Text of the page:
Aranda v. DFPS (Tex.App.- Houston [1st Dist.] Oct. 15, 2009)(Higley)
(termination of parental rights appeal, frivolousness finding)
AFFIRM TRIAL COURT JUDGMENT: Opinion by Justice Higley
Before Justices Jennings, Higley and Sharp
01-09-00058-CV Ernesto Aranda v. Department of Family and Protective Services
Appeal from 314th District Court of Harris County
Trial Court Judge: Hon. John Phillips
Following a bench trial, the trial court signed a judgment terminating the parent-child relationship between
appellant, Ernesto Aranda a/k/a Ernesto Arellano, a/k/a Francisco Arellano, a/k/a Francisco Arellano-
Arasate, a/k/a Nieto Arellano Aranda, a/k/a Francisco Arsato Arellano (“Aranda”), and his biological son,
“John.” Footnote The trial court also awarded sole managing conservatorship of John to the Department
of Family and Protective Services (“the Department”). On appeal, Aranda challenges the trial court’s
determination that his sole appellate point—listed in his timely filed “Statement of Appellate Points”—is
After reviewing the record and the briefs, we affirm the trial court’s order in which it finds Aranda’s
appellate point, and thus his appeal, to be frivolous.
Relevant Procedural Background
On August 14, 2007, the Department filed suit seeking to terminate the parent-child relationship between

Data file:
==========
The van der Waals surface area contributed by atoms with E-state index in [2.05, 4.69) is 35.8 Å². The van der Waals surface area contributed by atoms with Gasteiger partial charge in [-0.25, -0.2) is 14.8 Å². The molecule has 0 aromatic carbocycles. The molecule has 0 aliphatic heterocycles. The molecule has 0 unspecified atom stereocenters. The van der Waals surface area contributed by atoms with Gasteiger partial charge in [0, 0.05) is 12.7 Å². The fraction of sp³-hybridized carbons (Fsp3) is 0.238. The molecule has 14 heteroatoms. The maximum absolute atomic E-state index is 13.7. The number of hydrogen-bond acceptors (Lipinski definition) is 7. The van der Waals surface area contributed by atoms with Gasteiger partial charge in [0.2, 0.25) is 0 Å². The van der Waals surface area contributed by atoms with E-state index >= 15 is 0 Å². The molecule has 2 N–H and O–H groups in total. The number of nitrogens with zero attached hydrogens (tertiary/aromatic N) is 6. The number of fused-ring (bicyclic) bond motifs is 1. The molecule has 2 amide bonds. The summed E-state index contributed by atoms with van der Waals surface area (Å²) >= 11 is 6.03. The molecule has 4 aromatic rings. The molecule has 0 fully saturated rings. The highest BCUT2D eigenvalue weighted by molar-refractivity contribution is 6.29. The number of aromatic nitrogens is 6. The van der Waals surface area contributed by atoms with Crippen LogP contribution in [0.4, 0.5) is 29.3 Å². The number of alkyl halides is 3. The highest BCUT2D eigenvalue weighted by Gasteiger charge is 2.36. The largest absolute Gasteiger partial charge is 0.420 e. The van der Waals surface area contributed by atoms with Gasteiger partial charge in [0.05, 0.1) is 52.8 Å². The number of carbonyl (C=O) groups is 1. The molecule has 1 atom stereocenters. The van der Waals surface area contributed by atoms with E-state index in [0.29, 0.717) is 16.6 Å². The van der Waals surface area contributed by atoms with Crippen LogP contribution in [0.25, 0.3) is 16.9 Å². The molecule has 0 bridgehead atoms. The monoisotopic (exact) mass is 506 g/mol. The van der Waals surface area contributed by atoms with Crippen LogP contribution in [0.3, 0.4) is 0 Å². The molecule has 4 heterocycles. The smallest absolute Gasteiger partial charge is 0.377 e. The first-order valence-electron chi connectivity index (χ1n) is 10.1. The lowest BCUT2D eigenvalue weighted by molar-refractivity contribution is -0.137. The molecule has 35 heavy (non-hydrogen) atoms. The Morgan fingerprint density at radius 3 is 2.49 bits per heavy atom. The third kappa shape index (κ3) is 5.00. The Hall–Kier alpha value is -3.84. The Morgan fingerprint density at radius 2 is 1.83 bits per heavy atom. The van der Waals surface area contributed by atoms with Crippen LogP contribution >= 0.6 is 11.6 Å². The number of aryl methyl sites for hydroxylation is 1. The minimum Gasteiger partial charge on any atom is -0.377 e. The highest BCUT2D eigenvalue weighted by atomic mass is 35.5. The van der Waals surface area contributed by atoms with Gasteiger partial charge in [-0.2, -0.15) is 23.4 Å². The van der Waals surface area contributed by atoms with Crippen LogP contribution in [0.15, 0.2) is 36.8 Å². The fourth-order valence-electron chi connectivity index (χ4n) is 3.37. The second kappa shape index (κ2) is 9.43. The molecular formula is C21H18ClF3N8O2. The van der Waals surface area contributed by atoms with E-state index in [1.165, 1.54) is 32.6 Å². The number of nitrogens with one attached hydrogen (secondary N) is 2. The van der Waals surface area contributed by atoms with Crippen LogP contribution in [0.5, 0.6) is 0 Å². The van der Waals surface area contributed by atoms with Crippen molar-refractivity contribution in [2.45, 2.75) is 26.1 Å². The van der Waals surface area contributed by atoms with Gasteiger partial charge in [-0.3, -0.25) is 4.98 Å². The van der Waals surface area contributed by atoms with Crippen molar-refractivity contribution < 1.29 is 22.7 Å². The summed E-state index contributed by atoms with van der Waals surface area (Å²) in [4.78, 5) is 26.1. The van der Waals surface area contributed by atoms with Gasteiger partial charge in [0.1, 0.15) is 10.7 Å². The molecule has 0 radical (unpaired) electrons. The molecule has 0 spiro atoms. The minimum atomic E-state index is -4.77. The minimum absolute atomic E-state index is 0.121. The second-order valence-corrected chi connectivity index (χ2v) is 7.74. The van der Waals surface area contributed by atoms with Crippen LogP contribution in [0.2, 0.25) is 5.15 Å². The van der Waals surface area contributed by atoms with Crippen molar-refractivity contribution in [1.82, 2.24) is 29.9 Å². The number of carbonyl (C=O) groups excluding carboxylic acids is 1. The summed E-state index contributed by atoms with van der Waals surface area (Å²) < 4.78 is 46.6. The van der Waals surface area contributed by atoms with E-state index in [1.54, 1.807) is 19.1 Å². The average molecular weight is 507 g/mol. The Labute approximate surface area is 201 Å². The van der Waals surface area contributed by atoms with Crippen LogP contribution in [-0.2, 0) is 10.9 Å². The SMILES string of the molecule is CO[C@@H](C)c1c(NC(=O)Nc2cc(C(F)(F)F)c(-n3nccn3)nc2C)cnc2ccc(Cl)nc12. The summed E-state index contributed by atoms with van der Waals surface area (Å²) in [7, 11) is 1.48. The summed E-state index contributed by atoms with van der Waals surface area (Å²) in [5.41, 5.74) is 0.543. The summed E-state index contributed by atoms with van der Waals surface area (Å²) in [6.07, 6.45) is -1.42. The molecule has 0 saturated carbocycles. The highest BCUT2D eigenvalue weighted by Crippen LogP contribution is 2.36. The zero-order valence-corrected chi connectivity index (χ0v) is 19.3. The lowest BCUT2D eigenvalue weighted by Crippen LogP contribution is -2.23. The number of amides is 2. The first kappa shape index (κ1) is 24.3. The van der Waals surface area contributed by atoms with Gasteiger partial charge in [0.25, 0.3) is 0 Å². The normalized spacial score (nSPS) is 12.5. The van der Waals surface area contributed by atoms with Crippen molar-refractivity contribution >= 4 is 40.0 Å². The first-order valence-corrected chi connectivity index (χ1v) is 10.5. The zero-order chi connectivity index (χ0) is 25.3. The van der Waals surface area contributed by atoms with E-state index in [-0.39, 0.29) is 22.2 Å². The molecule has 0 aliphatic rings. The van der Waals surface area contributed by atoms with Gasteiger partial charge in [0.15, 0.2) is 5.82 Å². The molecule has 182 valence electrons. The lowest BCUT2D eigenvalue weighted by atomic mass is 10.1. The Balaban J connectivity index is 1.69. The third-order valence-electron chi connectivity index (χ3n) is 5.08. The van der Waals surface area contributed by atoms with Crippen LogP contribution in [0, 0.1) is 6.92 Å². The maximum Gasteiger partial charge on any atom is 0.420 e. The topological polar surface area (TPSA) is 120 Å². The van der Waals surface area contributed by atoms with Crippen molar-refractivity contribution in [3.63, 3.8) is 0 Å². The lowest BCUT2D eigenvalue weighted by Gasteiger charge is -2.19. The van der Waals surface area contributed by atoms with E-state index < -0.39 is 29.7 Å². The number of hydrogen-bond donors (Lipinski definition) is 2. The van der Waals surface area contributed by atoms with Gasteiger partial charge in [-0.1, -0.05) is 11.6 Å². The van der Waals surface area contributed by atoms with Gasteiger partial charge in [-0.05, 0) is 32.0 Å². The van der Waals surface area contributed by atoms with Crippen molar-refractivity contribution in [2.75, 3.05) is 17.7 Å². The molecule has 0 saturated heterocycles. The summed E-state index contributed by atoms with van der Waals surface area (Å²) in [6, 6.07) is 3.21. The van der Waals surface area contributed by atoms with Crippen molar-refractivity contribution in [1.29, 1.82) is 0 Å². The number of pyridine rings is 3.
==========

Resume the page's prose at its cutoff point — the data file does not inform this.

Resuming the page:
Aranda and John. Footnote Among the grounds asserted by the Department for termination was the
allegation that Aranda “knowingly engaged in criminal conduct that has resulted in [his] conviction of an
offense and confinement or imprisonment and inability to care for [John] for not less than two years from
the date of the filing the petition, pursuant to § 161.001(1)(Q) of the Texas Family Code.”
Aranda filed a cross-action against the Department in which he requested that either his sister or his
mother be named as John’s permanent managing conservator and that he be named as possessory
conservator. In his cross-petition, Aranda averred, in part, as follows: “On October 1, 2006, [Aranda] pled
guilty to the federal offense of being an alien unlawfully in the United States after deportation and he
received a sentence of 46 months. He is currently incarcerated in a federal facility in South Carolina.”
Aranda waived trial by a jury, and the Department’s termination suit against him was tried to the bench. At
trial, the Department offered business records showing that Aranda had undergone DNA testing and that
such testing revealed that Aranda is John’s biological father. Aranda made no objection to the admission
of the DNA records. The Department also offered into evidence, without objection from Aranda, the
Department’s permanency plan and progress report, which provided that Aranda was “currently
incarcerated and will not be released for another 2 years.”
In addition, the Department offered certified copies of four separate judgments of conviction for Aranda.
The first three were for Texas state felony convictions. The fourth judgment indicated that, on October 1,
2006, “Francisco Arellano-Arasate” was convicted of a federal offense described in the judgment as
follows: “Alien Unlawfully Found in the United States After Deportation Having Been Previously Convicted
of Aggravated Felony” Aranda objected to the admission of the four judgments on relevancy grounds by